Last week, I wrote a post on HuffPo's Eat the Press about a column written by Cathy Seipp for National Review, in which she called Al Franken a hypocrite. Here was her critical line: "Al Franken rails against audiences for not employing more minorities, and yet apparently couldn't find any non-white research assistants for his book Lies and the Lying Liars Who Tell Them... or writers for Saturday Night Live when he was an executive producer there... or researchers and producers for Air America."
After Franken wrote a letter to NR rebutting those charges, which were drawn from a book by Peter Schweizer, I wrote that "every single one of those claims is demonstrably false" and concluded, "Meanwhile, on her very popular personal blog, Seipp admits she was wrong, apologizes for repeating Schweizer's erroneous claims, and says she won't trust the other stuff in his book either. Oops -- actually she does none of those things."
Compounding her errors, Seipp posted a snappy rebuttal to my item after Schweizer wrote a letter in response to Franken's. In it, she calls me a "twerp," quotes that last paragraph, and ends:
That's right -- I didn't. Because, after reading Franken's letter to National Review Online about my NRO column, and then Schweizer's response (just posted today, for those who follow these things), the whole dustup doesn't seem a matter of false facts but rather of interpretation. Anyway, now you can read both Franken's and Schweizer's versions and decide for yourselves.
Seipp thinks the "dustup" wasn't a matter of "false facts." The facts would beg to differ, so let's slow things down.
I'm going to set aside the bit, in Seipp's original column, about Franken "rail[ing] against audiences for not employing more minorities." Franken disputes that characterization, but I think that claim is subjective (though I happen to disagree with it). The rest of the line I criticized from Seipp makes three distinct claims, drawn from Schweizer's book.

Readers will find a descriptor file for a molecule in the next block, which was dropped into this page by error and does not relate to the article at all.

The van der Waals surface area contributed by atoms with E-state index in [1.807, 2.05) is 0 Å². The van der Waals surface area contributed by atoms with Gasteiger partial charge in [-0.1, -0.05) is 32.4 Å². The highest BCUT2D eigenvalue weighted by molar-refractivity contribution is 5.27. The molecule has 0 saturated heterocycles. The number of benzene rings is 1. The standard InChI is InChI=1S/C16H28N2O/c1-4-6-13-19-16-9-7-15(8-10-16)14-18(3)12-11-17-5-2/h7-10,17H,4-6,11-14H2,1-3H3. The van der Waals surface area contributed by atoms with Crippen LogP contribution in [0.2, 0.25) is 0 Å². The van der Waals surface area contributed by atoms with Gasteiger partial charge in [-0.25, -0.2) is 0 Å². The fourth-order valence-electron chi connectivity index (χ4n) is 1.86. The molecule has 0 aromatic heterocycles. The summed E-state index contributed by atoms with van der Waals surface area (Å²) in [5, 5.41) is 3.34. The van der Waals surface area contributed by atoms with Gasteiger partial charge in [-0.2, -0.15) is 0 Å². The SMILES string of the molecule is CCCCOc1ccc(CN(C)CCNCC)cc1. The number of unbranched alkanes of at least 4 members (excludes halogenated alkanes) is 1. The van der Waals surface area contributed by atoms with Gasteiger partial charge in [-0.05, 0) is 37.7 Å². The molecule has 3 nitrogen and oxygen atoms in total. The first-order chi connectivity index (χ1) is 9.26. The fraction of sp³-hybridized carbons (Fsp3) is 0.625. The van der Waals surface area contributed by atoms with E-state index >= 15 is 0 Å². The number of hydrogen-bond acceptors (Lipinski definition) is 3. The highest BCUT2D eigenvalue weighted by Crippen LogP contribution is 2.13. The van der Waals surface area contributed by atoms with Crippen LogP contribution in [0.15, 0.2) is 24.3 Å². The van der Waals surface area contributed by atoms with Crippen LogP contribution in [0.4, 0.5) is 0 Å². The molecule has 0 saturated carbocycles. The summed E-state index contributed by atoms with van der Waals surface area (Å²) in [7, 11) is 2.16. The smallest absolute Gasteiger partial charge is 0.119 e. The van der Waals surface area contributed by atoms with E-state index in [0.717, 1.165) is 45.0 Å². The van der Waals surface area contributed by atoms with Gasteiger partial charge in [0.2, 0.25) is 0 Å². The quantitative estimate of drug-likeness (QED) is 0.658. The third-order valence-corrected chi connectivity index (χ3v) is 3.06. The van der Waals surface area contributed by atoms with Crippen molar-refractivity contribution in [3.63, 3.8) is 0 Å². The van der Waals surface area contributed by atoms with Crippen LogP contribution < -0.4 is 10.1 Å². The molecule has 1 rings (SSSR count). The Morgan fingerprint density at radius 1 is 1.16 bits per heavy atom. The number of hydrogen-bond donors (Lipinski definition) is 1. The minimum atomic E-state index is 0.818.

Here's the thing about Schweizer's response, which Seipp was so moved by: If you read it closely, he doesn't even bother to dispute Franken's claim that all the facts repeated in Seipp's column are wrong.
Franken said, contrary to the claim in Schweizer's book (repeated in Seipp's column), that he had a "non-white" researcher for Lies and the Lying Liars. Schweizer didn't dispute that. Franken said, contrary to the claim in Schweizer's book (repeated in Seipp's column), that he hired an African-American writer while he was a producer for Saturday Night Live (he was never executive producer, but never mind that). Schweizer didn't dispute that. Franken said, contrary to the claim in Schweizer's book (repeated in Seipp's column), that he has hired two African-American producers since working at Air America. Schweizer points out that one of these producers was hired after he finished his book; fair enough, though Schweizer seems strangely unconcerned with updating his book with accurate information for the upcoming paperback edition. Schweizer says that the other producer "didn't stay very long." In other words, he concedes there was another producer -- and thus, again, didn't dispute Franken's claim that his book was wrong on this point. (As it happens, the producer in question left to finish law school, not, as Schweizer's writing might lead you to believe, because of more unfortunate reasons.)
Now, Franken has written a rebuttal to Schweizer's response to Franken's initial letter (confusing, I know). As it happens, Franken takes aim at a number of other claims that Schweizer makes in his book. You should read it because it's entertaining, but it's not all that relevant here, since Seipp never repeated any of those apparently bogus claims, some of which you might charitably say involve matters, to borrow Seipp's words, "of interpretation." She implicitly lends her approval to all of those other claims by promoting Schweizer's book, but I'm not, nor was I ever, trying to hold her accountable for all of those other problems, since she's not Schweizer's fact-checker. Schweizer has tried to reformulate his argument against Franken -- tacitly conceding he was wrong to say Franken has hired only one minority in his career, Schweizer now says Franken didn't hire enough minorities -- and Seipp might be tempted to do the same in defense of her piece. I think that's a transparent dodge about the veracity of Schweizer's book, but for our purposes here, it would also be beside the point.
My criticism of Seipp was and remains this:
Since Seipp appears not to grasp the problems I had with her column, I would suggest she go back and read her original piece, then read Franken's first letter and Schweizer's response. She doesn't even need to read Franken's most recent rebuttal because, again, Schweizer never disputed that every claim repeated in Seipp's column was false.
I won't resort to name-calling at this time, but suffice it to say, if there is a twerp in this scenario, I don't think it's me.